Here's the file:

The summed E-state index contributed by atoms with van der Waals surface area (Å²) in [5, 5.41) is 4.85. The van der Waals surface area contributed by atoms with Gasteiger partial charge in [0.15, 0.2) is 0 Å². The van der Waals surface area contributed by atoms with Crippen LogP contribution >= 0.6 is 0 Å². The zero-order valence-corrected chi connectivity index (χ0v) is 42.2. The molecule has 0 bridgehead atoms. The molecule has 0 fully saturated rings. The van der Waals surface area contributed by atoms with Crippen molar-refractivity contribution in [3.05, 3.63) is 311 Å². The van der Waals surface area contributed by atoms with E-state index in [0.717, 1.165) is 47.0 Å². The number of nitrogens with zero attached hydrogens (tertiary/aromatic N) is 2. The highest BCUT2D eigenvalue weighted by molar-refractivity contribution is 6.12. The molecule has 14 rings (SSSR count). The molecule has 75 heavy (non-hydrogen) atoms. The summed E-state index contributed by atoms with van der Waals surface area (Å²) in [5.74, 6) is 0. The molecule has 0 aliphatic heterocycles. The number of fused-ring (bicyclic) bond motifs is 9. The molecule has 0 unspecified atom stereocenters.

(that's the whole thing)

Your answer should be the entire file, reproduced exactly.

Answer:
The summed E-state index contributed by atoms with van der Waals surface area (Å²) in [5, 5.41) is 4.85. The van der Waals surface area contributed by atoms with Gasteiger partial charge in [0.15, 0.2) is 0 Å². The van der Waals surface area contributed by atoms with Crippen LogP contribution >= 0.6 is 0 Å². The zero-order valence-corrected chi connectivity index (χ0v) is 42.2. The molecule has 0 bridgehead atoms. The molecule has 0 fully saturated rings. The van der Waals surface area contributed by atoms with Crippen molar-refractivity contribution in [3.05, 3.63) is 311 Å². The van der Waals surface area contributed by atoms with E-state index in [0.717, 1.165) is 47.0 Å². The number of nitrogens with zero attached hydrogens (tertiary/aromatic N) is 2. The highest BCUT2D eigenvalue weighted by molar-refractivity contribution is 6.12. The molecule has 14 rings (SSSR count). The molecule has 75 heavy (non-hydrogen) atoms. The summed E-state index contributed by atoms with van der Waals surface area (Å²) in [5.74, 6) is 0. The molecule has 0 aliphatic heterocycles. The number of fused-ring (bicyclic) bond motifs is 9. The molecule has 0 unspecified atom stereocenters.